Tag Archives: Luke AFB

Bring on some bandits! Combat pilots to fight against computer generated aggressors. During actual training flights.

Even if WVR (Within Visual Range) contests made famous by Top Gun movie, are still the most exciting (and disputed….) part of a combat pilot’s training, future wars’ most likely scenarios are those played on the long distance.

BVR (Beyond Visual Range) set ups (1 vs 2, 2vs 2, 2 vs 4, and so on) is still what pilots have to be proficient at, if they want to survive super-maneuverable stealth fighters, outnumbering friendly planes. Indeed, U.S. Air Force, Navy and Marine Corps routinely fly against “Aggressors” or “Adversaries” (this one in the naval slang), whose aim is to simulate enemy tactics as those used by the Sukhoi Su-30s in combat and play the “Red Force” during large Red Flag exercises.

However, there are not enough opponents to give pilots the opportunity to improve their ability to employ their weapons systems against multiple bandits and maximize the training return. That’s why, USAF and Lockheed Martin have developed a new training system, dubbed Live Virtual Constructive (LVC) training technology, that is going to revolutionize combat pilots training: the LVC generates adversaries on the fighter’s sensors just like real enemy fighters that behave exactly how the real enemies would.

Hence, when a Wing wants to train four pilots, it would need “only” four planes since no additional aircraft is required: in accordance with the training purposes, they will have the opportunity to fight against eight to twelve adversaries, that would be controlled by instructors who can manage their tactics or virtually fly them from one of the cockpits in a Networked Training Center. Like the one at Luke AFB, where the new mission control system for F-16 LVC training was installed.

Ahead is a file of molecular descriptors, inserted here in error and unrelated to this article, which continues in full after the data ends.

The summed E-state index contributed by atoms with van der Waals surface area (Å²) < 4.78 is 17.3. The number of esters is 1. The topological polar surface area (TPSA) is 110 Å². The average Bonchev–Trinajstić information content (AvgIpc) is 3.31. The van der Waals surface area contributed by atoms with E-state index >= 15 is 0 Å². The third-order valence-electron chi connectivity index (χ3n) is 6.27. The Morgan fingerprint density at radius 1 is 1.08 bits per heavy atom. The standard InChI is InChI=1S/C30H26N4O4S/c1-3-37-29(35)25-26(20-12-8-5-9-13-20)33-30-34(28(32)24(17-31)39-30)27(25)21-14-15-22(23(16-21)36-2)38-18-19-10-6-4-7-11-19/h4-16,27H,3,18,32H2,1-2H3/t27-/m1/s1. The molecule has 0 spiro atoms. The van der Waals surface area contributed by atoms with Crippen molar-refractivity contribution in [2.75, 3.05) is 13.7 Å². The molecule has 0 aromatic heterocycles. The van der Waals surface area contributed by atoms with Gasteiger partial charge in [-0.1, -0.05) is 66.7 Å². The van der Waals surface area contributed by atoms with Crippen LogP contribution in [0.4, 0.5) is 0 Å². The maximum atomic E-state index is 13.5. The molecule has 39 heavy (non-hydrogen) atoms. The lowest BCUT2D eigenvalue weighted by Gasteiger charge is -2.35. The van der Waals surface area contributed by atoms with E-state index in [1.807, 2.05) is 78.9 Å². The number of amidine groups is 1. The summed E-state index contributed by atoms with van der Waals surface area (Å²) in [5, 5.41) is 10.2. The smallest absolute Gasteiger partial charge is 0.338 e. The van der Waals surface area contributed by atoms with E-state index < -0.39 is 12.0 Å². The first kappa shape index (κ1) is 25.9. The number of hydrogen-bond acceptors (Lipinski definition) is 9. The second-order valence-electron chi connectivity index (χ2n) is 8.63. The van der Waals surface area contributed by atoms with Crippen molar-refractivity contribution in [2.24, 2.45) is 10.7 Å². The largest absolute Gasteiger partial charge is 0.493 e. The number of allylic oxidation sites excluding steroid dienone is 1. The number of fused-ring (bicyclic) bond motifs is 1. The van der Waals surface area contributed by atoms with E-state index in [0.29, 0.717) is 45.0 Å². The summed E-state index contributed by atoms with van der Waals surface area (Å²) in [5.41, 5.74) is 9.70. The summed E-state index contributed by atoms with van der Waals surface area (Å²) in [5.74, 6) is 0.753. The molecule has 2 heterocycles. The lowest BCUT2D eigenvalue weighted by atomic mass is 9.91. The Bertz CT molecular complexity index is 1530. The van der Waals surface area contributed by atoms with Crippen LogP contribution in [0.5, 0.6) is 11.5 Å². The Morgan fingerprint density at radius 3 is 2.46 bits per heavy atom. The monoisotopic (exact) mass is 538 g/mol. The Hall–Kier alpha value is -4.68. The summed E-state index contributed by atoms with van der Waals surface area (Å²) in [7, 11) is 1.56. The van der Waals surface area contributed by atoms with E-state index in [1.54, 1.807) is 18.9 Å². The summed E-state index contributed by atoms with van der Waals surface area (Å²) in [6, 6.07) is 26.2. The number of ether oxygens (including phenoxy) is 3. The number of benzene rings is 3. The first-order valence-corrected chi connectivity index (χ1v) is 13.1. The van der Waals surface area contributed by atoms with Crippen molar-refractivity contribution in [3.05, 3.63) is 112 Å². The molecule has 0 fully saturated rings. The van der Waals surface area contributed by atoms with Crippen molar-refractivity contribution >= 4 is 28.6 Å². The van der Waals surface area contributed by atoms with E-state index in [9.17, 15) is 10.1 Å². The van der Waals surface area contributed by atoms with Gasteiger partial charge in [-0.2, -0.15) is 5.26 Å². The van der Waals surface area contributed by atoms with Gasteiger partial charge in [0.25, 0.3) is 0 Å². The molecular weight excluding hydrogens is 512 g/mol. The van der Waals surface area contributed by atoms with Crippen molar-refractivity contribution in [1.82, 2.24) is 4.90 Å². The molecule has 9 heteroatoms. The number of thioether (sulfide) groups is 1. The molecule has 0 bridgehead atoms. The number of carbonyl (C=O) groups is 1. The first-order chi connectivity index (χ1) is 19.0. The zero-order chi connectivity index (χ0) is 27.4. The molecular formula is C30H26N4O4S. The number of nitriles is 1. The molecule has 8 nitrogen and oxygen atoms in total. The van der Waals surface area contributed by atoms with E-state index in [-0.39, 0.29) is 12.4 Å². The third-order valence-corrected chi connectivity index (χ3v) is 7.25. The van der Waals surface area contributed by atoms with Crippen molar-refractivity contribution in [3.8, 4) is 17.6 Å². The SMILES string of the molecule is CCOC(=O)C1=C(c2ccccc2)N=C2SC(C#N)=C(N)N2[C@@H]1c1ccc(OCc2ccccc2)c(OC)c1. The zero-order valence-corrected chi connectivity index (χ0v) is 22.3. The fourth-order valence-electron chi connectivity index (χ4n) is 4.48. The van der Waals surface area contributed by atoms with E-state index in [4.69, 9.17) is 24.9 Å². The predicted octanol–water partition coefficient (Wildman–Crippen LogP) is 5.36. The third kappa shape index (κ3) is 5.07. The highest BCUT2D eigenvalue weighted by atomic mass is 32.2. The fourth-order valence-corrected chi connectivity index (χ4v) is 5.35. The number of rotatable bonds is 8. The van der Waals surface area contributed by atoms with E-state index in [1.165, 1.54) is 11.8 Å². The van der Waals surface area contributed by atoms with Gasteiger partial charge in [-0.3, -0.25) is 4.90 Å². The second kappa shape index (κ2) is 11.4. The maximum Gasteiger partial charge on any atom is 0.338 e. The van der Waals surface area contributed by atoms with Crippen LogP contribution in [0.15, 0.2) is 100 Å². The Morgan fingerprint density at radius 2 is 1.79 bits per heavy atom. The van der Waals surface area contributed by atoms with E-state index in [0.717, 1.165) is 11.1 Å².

Obviously, such virtual, aggressors will have to be kept out of visual range.

The LVC would help greatly the F-22 Raptor units who have difficult time finding high performance aggressors to fly against, as well as F-35 squadrons, that are going to face similar problems in the near future.

Richard Clements has contributed to this article.

F-16 Flying Over Arizona

Image credit: Torch Magazine/Flickr

RFID at Luke AFB

As I explained in a previous post (Helicopter and the risk of RFID hacks) RFID applications are spreading also within the world of aviation. The article I propose below deals with the implementation of an RFID inventory tracking system to manage the 56th FW storage warehouse at Luke AFB in Arizona to replace the old bar codes and to solve a series of bar code-related issues, among which also security ones. The warehouse is used to send out aircraft pallets carrying everything a combat unit deployed in theatre needs to survive for five days without base support: weapons, radio equipment, generators, food and water. The pallets must be assembled and ready to be shipped within 24 hours from the order. The RFID systems provides also alerts to warn base personnel if they have forgotten something on the readiness pallet.

RFID Improves Inventory Accuracy
Luke Air Force Base (AFB) manages mission-critical inventory in real time.

Integrated Solutions, October 2009
Written by: Brian Albright
Inventory accuracy is important no matter what business you’re in, but when your inventory is used to support military personnel and has to be deployed halfway around the world on short notice, the reliability of your inventory data can be the difference between life and death.

Luke AFB in Glendale, AZ is home to the Air Force’s 56th Fighter Wing. The 56th Security Forces Squadron (SFS) at Luke recently replaced a bar code tracking system in its 25,000-square-foot storage warehouse with an RFID (radio frequency identification) solution to better manage equipment inventory for staff on the base and personnel deployed abroad. The warehouse stocks two types of inventory. Supply inventory is used to support on-base staff and includes everything from pens and pencils to body armor, all-terrain vehicles (ATVs), and gun holsters.